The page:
In an urgent appeal, two United Nations human rights experts on Friday called on the Government of Syria to immediately allow evacuation of more than 430 patients trapped in besieged eastern Ghouta, a rural area on the outskirts of Damascus.
“We call on the Government of Syria to immediately allow the medical evacuation of all the most urgent cases, and to ensure the safe and sustained humanitarian access required to allow food and medical supplies to enter the area for patient treatment,” the UN experts said in the urgent appeal.
“We remind the Government of Syria of its obligations under international human rights law and international humanitarian law, to care for the sick and wounded in Eastern Ghouta, and to ensure that medical resources and other vital supplies can safely reach the area,” the experts added.
The experts termed the obstruction of access to adequate health care for an estimated 350,000 civilians who have been under siege for four years as a “clear and repugnant violation of the right to health.”
About 435 patients had been identified as being in need of medical evacuation, including a number of children aged under five.
Since August this year, seven people are reported to have died while awaiting government authorization for evacuation. Only eight patients had been brought to safety over the same period.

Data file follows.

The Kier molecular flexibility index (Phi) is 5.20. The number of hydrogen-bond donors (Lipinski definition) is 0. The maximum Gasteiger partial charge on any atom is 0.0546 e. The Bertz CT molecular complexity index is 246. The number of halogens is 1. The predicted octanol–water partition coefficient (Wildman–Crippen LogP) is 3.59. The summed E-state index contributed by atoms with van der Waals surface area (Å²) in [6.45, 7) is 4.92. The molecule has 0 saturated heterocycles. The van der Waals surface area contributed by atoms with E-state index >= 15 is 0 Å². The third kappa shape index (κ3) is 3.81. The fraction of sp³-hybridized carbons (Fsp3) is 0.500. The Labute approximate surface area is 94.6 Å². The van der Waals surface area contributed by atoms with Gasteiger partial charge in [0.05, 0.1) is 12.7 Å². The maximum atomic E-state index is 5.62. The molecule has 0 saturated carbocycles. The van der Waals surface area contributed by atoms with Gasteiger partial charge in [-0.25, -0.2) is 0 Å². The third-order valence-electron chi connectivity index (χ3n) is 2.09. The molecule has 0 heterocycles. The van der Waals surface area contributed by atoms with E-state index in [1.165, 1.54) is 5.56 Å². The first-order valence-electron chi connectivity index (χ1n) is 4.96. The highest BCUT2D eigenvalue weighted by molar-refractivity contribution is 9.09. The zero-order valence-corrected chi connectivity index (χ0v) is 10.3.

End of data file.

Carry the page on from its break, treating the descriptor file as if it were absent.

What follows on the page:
Since the early days of the government-imposed siege in October 2013, civilians in Eastern Ghouta have suffered multiple violations of their human rights, including repeated deliberate targeting of health personnel and facilities and a variety of obstructions to access to health care.
According to a data from Health Cluster, medical units and health staff were attacked 15 times since 2016, with the killing of at least six health workers and injuries to 21. One third of health facilities are not fully functional, while others have shortages of health personnel and medical supplies.
The area was designated as a “de-escalation zone” in the agreement brokered in May 2017 by the Russian Federation, Turkey and Iran, which was designed in part to guarantee unhindered medical evacuation and humanitarian aid delivery.
Last month, UN High Commissioner for Human Rights Zeid Ra’ad Al Hussein said that he was “outraged” at the situation of being faced by the 350,000 besieged civilians.